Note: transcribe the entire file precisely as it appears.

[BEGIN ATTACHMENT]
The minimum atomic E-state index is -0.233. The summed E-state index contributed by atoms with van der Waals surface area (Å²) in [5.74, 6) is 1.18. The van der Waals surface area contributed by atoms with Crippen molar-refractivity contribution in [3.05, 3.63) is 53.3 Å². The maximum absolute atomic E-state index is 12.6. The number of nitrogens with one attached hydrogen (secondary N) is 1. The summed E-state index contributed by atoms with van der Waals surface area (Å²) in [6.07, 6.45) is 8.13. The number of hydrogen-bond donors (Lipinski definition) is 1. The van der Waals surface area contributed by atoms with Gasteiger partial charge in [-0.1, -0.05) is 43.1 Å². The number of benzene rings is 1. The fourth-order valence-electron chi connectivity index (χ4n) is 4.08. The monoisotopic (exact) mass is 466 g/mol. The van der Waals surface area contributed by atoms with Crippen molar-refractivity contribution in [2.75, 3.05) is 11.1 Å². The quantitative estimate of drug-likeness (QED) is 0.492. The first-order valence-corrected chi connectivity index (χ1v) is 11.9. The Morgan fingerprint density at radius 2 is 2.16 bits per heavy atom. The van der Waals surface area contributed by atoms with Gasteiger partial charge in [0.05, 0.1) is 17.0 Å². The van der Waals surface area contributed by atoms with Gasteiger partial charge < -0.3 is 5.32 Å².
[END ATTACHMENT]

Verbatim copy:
The minimum atomic E-state index is -0.233. The summed E-state index contributed by atoms with van der Waals surface area (Å²) in [5.74, 6) is 1.18. The van der Waals surface area contributed by atoms with Crippen molar-refractivity contribution in [3.05, 3.63) is 53.3 Å². The maximum absolute atomic E-state index is 12.6. The number of nitrogens with one attached hydrogen (secondary N) is 1. The summed E-state index contributed by atoms with van der Waals surface area (Å²) in [6.07, 6.45) is 8.13. The number of hydrogen-bond donors (Lipinski definition) is 1. The van der Waals surface area contributed by atoms with Gasteiger partial charge in [-0.1, -0.05) is 43.1 Å². The number of benzene rings is 1. The fourth-order valence-electron chi connectivity index (χ4n) is 4.08. The monoisotopic (exact) mass is 466 g/mol. The van der Waals surface area contributed by atoms with Crippen molar-refractivity contribution in [2.75, 3.05) is 11.1 Å². The quantitative estimate of drug-likeness (QED) is 0.492. The first-order valence-corrected chi connectivity index (χ1v) is 11.9. The Morgan fingerprint density at radius 2 is 2.16 bits per heavy atom. The van der Waals surface area contributed by atoms with Gasteiger partial charge in [0.05, 0.1) is 17.0 Å². The van der Waals surface area contributed by atoms with Gasteiger partial charge < -0.3 is 5.32 Å².